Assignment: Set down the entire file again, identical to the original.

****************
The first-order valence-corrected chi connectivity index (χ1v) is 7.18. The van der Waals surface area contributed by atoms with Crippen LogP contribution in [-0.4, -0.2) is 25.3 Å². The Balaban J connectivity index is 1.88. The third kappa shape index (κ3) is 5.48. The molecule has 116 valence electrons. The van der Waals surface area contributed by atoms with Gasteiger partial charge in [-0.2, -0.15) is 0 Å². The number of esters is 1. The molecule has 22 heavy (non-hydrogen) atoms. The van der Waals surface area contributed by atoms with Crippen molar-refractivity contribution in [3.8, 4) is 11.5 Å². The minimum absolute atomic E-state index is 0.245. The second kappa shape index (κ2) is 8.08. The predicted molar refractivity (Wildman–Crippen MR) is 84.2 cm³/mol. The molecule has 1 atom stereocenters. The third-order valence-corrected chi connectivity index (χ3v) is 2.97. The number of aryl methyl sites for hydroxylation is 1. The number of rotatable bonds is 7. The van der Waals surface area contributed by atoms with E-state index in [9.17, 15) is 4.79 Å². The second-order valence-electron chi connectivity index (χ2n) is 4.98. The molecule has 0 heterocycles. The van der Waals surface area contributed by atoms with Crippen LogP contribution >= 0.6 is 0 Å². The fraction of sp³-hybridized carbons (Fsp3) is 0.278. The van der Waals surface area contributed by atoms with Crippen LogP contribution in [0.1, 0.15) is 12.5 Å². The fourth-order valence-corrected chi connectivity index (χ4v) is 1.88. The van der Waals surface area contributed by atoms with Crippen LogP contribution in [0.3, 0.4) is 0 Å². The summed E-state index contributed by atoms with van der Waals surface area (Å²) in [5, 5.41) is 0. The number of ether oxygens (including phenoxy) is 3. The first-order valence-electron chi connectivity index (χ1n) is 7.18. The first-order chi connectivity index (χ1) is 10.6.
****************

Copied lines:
The first-order valence-corrected chi connectivity index (χ1v) is 7.18. The van der Waals surface area contributed by atoms with Crippen LogP contribution in [-0.4, -0.2) is 25.3 Å². The Balaban J connectivity index is 1.88. The third kappa shape index (κ3) is 5.48. The molecule has 116 valence electrons. The van der Waals surface area contributed by atoms with Gasteiger partial charge in [-0.2, -0.15) is 0 Å². The number of esters is 1. The molecule has 22 heavy (non-hydrogen) atoms. The van der Waals surface area contributed by atoms with Crippen molar-refractivity contribution in [3.8, 4) is 11.5 Å². The minimum absolute atomic E-state index is 0.245. The second kappa shape index (κ2) is 8.08. The predicted molar refractivity (Wildman–Crippen MR) is 84.2 cm³/mol. The molecule has 1 atom stereocenters. The third-order valence-corrected chi connectivity index (χ3v) is 2.97. The number of aryl methyl sites for hydroxylation is 1. The number of rotatable bonds is 7. The van der Waals surface area contributed by atoms with E-state index in [9.17, 15) is 4.79 Å². The second-order valence-electron chi connectivity index (χ2n) is 4.98. The molecule has 0 heterocycles. The van der Waals surface area contributed by atoms with Crippen LogP contribution >= 0.6 is 0 Å². The fraction of sp³-hybridized carbons (Fsp3) is 0.278. The van der Waals surface area contributed by atoms with Crippen LogP contribution in [0.1, 0.15) is 12.5 Å². The fourth-order valence-corrected chi connectivity index (χ4v) is 1.88. The van der Waals surface area contributed by atoms with Crippen LogP contribution in [0.3, 0.4) is 0 Å². The summed E-state index contributed by atoms with van der Waals surface area (Å²) in [5, 5.41) is 0. The number of ether oxygens (including phenoxy) is 3. The first-order valence-electron chi connectivity index (χ1n) is 7.18. The first-order chi connectivity index (χ1) is 10.6.